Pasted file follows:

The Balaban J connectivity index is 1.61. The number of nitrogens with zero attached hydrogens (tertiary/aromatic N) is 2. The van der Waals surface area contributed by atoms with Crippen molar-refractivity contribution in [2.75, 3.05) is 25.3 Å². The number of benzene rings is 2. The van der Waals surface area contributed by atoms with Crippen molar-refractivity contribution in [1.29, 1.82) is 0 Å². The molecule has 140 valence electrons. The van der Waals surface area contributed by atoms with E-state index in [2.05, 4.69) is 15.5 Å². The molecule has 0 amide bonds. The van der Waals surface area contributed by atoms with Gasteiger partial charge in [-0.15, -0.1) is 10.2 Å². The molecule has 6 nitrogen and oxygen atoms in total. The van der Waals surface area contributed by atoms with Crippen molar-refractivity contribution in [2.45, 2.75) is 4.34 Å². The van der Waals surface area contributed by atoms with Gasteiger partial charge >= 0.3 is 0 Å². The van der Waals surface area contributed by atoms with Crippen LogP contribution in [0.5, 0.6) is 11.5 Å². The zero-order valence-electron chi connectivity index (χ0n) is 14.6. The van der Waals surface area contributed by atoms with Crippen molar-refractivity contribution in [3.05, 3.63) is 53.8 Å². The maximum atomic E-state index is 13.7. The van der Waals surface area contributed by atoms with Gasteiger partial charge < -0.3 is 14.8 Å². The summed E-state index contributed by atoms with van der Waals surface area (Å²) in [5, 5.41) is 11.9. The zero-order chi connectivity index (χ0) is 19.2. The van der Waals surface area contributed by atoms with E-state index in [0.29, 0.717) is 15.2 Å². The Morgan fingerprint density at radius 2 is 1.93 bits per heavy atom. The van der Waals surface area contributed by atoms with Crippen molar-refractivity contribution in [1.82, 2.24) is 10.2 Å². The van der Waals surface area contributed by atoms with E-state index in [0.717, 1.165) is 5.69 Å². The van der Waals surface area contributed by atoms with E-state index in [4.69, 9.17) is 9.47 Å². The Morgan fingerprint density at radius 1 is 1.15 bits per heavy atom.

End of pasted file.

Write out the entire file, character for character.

The Balaban J connectivity index is 1.61. The number of nitrogens with zero attached hydrogens (tertiary/aromatic N) is 2. The van der Waals surface area contributed by atoms with Crippen molar-refractivity contribution in [2.75, 3.05) is 25.3 Å². The number of benzene rings is 2. The van der Waals surface area contributed by atoms with Crippen molar-refractivity contribution in [1.29, 1.82) is 0 Å². The molecule has 140 valence electrons. The van der Waals surface area contributed by atoms with E-state index in [2.05, 4.69) is 15.5 Å². The molecule has 0 amide bonds. The van der Waals surface area contributed by atoms with Gasteiger partial charge in [-0.15, -0.1) is 10.2 Å². The molecule has 6 nitrogen and oxygen atoms in total. The van der Waals surface area contributed by atoms with Crippen molar-refractivity contribution in [2.45, 2.75) is 4.34 Å². The van der Waals surface area contributed by atoms with Gasteiger partial charge >= 0.3 is 0 Å². The van der Waals surface area contributed by atoms with Crippen LogP contribution in [0.5, 0.6) is 11.5 Å². The zero-order valence-electron chi connectivity index (χ0n) is 14.6. The van der Waals surface area contributed by atoms with Crippen molar-refractivity contribution in [3.05, 3.63) is 53.8 Å². The maximum atomic E-state index is 13.7. The van der Waals surface area contributed by atoms with Gasteiger partial charge < -0.3 is 14.8 Å². The summed E-state index contributed by atoms with van der Waals surface area (Å²) in [5, 5.41) is 11.9. The zero-order chi connectivity index (χ0) is 19.2. The van der Waals surface area contributed by atoms with E-state index in [0.29, 0.717) is 15.2 Å². The Morgan fingerprint density at radius 2 is 1.93 bits per heavy atom. The van der Waals surface area contributed by atoms with Crippen molar-refractivity contribution in [1.82, 2.24) is 10.2 Å². The van der Waals surface area contributed by atoms with E-state index in [0.717, 1.165) is 5.69 Å². The van der Waals surface area contributed by atoms with E-state index in [4.69, 9.17) is 9.47 Å². The Morgan fingerprint density at radius 1 is 1.15 bits per heavy atom.